Shuttered since 2020, Arcata Plaza bar Toby & Jack’s has continued to deteriorate. | Photo by Ryan Burns.


Even for a dive bar, Toby & Jack’s is looking nasty these days.

The exterior is smeared with partially removed graffiti. The pinstriped teal-and-beige marquee has faded, and the neon martini glass affixed to the plywood siding has gone dark.

The illustrated top hat, cane and gloves superimposed on the yin-yang “TJ’s” sign above the door suggest long-lost aspirations of elegance, which can only look ironic affixed to such a ramshackle facade. 

As with Sidelines Sports Bar, the former Arcata Plaza tavern located two doors down, Toby & Jack’s was raided by law enforcement in February of 2018 following a 10-month undercover investigation into illegal drug dealing. (During a subsequent administrative hearing, a prosecutor with the California Department of Alcoholic Beverage Control quipped that while Cheers was the place where everybody knows your name, Toby & Jack’s was where everyone went for cocaine.)

Both bars had their liquor licenses revoked in 2020 following a series of appeals and administrative hearings, and they subsequently went out of business.

Sidelines later reopened as a thrift store, with revenues benefiting Miranda’s Rescue, but Toby & Jack’s has remained closed.

But Toheed Ahmad and his sister Maria Khalid, who immigrated to the Bay Area from Pakistan in the late 1990s, have plans to revitalize the building over the coming months, renovating it inside and out to create Habibi Bar and Grill. Once open, the restaurant will offer cuisine from India, Pakistan and the Mediterranean region while the full bar will serve cocktails, hard alcohol, beer, wine and more into the wee hours.

Conceptual design for the facade of Habibi Bar and Grill by Brown Designs. | Image via City of Arcata.


The Outpost recently sat down with Ahmad in his small office at Arcata’s Fourth Street Market, Liquors and Deli, the salmon-colored landmark on Samoa Boulevard that he has owned and operated since 2004.

Ahmad | Photo by Ryan Burns

“I bought it from the Dal Porto family,” Ahmad said, referring to the multi-generational locals who opened Dal Porto’s Deli here in 1979. Ahmad, who had been managing a similar business in the San Jose suburb of Mountain View, purchased the business in 2004.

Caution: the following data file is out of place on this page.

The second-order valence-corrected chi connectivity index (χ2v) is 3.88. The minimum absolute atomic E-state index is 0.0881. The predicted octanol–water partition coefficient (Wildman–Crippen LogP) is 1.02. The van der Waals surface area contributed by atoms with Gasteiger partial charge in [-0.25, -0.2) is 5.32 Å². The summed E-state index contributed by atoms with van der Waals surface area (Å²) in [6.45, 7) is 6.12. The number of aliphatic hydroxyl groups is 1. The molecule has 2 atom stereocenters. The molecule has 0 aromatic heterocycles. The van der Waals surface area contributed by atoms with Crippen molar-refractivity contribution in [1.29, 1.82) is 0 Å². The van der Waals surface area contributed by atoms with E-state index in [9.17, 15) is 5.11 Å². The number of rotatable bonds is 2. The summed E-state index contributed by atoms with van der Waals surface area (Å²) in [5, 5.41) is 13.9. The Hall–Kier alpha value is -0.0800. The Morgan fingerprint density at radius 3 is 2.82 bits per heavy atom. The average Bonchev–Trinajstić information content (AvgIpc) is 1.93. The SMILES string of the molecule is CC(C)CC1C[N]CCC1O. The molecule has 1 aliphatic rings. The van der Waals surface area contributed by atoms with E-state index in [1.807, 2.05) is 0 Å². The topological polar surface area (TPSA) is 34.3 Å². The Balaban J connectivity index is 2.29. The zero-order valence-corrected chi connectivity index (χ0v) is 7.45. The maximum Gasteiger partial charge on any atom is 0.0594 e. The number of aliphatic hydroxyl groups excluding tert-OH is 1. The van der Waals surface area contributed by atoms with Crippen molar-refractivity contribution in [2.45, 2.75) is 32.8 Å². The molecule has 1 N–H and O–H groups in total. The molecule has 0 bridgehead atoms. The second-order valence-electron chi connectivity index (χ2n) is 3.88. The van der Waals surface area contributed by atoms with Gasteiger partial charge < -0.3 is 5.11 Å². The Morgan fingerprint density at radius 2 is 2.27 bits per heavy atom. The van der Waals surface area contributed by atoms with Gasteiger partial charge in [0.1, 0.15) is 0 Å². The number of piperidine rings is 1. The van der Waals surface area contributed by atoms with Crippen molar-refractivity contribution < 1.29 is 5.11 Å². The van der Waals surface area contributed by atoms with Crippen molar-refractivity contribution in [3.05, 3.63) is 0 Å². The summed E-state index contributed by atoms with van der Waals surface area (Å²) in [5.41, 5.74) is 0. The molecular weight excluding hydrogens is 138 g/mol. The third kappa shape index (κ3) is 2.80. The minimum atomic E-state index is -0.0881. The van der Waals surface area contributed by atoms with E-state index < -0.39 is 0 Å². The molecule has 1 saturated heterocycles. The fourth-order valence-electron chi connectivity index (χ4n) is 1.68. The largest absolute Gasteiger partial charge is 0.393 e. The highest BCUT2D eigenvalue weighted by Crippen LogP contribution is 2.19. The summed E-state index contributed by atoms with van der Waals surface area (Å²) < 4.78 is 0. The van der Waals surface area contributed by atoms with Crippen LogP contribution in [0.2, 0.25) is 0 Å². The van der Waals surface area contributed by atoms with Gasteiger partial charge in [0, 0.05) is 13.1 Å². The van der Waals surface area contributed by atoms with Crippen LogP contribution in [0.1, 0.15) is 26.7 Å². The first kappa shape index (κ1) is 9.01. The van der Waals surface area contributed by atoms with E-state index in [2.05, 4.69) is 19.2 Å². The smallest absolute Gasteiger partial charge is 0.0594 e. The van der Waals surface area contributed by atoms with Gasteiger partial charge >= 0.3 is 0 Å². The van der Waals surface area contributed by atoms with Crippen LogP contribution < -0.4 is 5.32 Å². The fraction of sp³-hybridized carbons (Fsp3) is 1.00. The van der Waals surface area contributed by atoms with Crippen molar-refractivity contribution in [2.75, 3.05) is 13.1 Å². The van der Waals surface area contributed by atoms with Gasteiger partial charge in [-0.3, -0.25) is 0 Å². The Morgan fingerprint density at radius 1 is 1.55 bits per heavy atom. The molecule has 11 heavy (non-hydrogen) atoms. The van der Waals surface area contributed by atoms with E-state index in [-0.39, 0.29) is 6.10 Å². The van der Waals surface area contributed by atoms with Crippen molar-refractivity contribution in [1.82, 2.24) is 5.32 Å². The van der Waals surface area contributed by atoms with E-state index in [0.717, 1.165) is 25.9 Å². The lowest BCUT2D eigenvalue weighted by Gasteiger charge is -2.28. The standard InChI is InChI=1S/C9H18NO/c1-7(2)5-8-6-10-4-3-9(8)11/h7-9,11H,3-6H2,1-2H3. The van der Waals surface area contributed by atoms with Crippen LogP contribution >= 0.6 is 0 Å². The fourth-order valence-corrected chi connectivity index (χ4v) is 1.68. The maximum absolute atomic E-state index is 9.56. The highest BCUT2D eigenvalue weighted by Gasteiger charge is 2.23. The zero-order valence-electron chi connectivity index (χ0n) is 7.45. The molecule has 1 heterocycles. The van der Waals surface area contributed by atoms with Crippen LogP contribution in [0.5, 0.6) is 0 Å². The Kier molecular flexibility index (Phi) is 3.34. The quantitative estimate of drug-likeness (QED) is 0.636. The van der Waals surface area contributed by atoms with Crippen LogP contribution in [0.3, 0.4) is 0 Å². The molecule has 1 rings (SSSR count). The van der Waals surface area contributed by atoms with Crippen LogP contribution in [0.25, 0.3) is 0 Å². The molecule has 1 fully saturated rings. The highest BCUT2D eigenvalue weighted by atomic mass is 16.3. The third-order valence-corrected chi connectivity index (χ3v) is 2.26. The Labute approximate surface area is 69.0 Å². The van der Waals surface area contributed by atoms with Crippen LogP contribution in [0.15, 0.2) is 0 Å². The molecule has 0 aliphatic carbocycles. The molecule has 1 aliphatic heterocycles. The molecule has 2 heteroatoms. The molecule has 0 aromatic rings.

“We have a deli here, too,” he explained.

It was his sister, though, who had dreams of opening a sit-down dining establishment. 

“She’s the one who said, ‘Okay, brother, let’s move into the restaurant’ – because she’s a good cook,” Ahmad said.

Last week, the Arcata Planning Commission approved a sign permit and design review for the building’s facade, which will be renovated with a black lattice design over white background and a cut-metal sign backlit by red LED lighting.

“I want to uplift that building, make it beautiful [and] increase the cleanliness of the plaza,” Ahmad said.

The floor plan, again by Brown Designs. (Click to enlarge.)


The plans submitted to the city depict a covered outdoor dining area facing the alley. Inside the train car-shaped dining area will be a long bar, a dining counter and tables, with a row of five skylights overhead.

Ahmed said the vibe will be a mix of casual and fine dining featuring classic Indian dishes (curried, lamb, chicken, goat, etc.), a variety of spinach-based and other vegetarian dishes, pani puri, mixed vegetables, dal and “definitely some barbecue,” including fish, lamb, beef and chicken. 

“It will be nice for the community to have different kinds of food, because I didn’t see any – in all Arcata – any Indian restaurant or Mediterranean restaurant fine dining. So that will be good.”

Ahmed and his sister plan to serve food until 9 or 10 p.m. but keep the bar open longer.

“We will stay open late [and have] different cultural nights,” Ahmad said. “We’ll have Bollywood night, Arabian night [and other] theme nights. So it will be a little different for the students; the university is expanding. Diversity, different kinds of food, a different kind of culture – that’s what my idea is.”

With a hard alcohol license already acquired, Ahmad has a few more bureaucratic and logistical hoops to jump through, including city approval for the building redesign, cleanup, construction and more. He intends to keep running Fourth Street Market and hopes to open Habibi Bar and Grill by the end of the year or early next year.